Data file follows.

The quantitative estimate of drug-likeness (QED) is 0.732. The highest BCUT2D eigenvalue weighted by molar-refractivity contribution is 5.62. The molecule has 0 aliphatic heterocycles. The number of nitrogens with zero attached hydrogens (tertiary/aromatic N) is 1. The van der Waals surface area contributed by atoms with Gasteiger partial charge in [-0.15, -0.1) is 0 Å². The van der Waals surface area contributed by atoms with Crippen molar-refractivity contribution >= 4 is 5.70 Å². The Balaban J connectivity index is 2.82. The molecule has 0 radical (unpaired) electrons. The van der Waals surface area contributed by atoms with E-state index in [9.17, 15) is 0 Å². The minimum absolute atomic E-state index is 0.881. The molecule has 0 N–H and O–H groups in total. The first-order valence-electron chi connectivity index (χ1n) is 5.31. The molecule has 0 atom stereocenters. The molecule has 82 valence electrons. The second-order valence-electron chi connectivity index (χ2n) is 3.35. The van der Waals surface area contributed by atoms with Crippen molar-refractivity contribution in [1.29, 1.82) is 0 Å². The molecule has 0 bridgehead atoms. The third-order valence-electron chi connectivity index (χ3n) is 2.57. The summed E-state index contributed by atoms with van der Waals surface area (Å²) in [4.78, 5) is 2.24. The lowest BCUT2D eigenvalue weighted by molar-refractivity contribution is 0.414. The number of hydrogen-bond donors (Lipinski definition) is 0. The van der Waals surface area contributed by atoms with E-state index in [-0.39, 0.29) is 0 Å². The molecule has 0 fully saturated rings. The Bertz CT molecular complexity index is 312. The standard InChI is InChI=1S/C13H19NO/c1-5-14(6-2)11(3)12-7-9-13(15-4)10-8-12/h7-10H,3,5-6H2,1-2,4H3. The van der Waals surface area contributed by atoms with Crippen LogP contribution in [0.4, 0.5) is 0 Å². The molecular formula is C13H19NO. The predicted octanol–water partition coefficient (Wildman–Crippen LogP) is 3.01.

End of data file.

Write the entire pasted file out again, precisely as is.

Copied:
The quantitative estimate of drug-likeness (QED) is 0.732. The highest BCUT2D eigenvalue weighted by molar-refractivity contribution is 5.62. The molecule has 0 aliphatic heterocycles. The number of nitrogens with zero attached hydrogens (tertiary/aromatic N) is 1. The van der Waals surface area contributed by atoms with Gasteiger partial charge in [-0.15, -0.1) is 0 Å². The van der Waals surface area contributed by atoms with Crippen molar-refractivity contribution >= 4 is 5.70 Å². The Balaban J connectivity index is 2.82. The molecule has 0 radical (unpaired) electrons. The van der Waals surface area contributed by atoms with E-state index in [9.17, 15) is 0 Å². The minimum absolute atomic E-state index is 0.881. The molecule has 0 N–H and O–H groups in total. The first-order valence-electron chi connectivity index (χ1n) is 5.31. The molecule has 0 atom stereocenters. The molecule has 82 valence electrons. The second-order valence-electron chi connectivity index (χ2n) is 3.35. The van der Waals surface area contributed by atoms with Crippen molar-refractivity contribution in [1.29, 1.82) is 0 Å². The molecule has 0 bridgehead atoms. The third-order valence-electron chi connectivity index (χ3n) is 2.57. The summed E-state index contributed by atoms with van der Waals surface area (Å²) in [4.78, 5) is 2.24. The lowest BCUT2D eigenvalue weighted by molar-refractivity contribution is 0.414. The number of hydrogen-bond donors (Lipinski definition) is 0. The van der Waals surface area contributed by atoms with E-state index in [-0.39, 0.29) is 0 Å². The molecule has 0 fully saturated rings. The Bertz CT molecular complexity index is 312. The standard InChI is InChI=1S/C13H19NO/c1-5-14(6-2)11(3)12-7-9-13(15-4)10-8-12/h7-10H,3,5-6H2,1-2,4H3. The van der Waals surface area contributed by atoms with Crippen LogP contribution in [0.4, 0.5) is 0 Å². The molecular formula is C13H19NO. The predicted octanol–water partition coefficient (Wildman–Crippen LogP) is 3.01.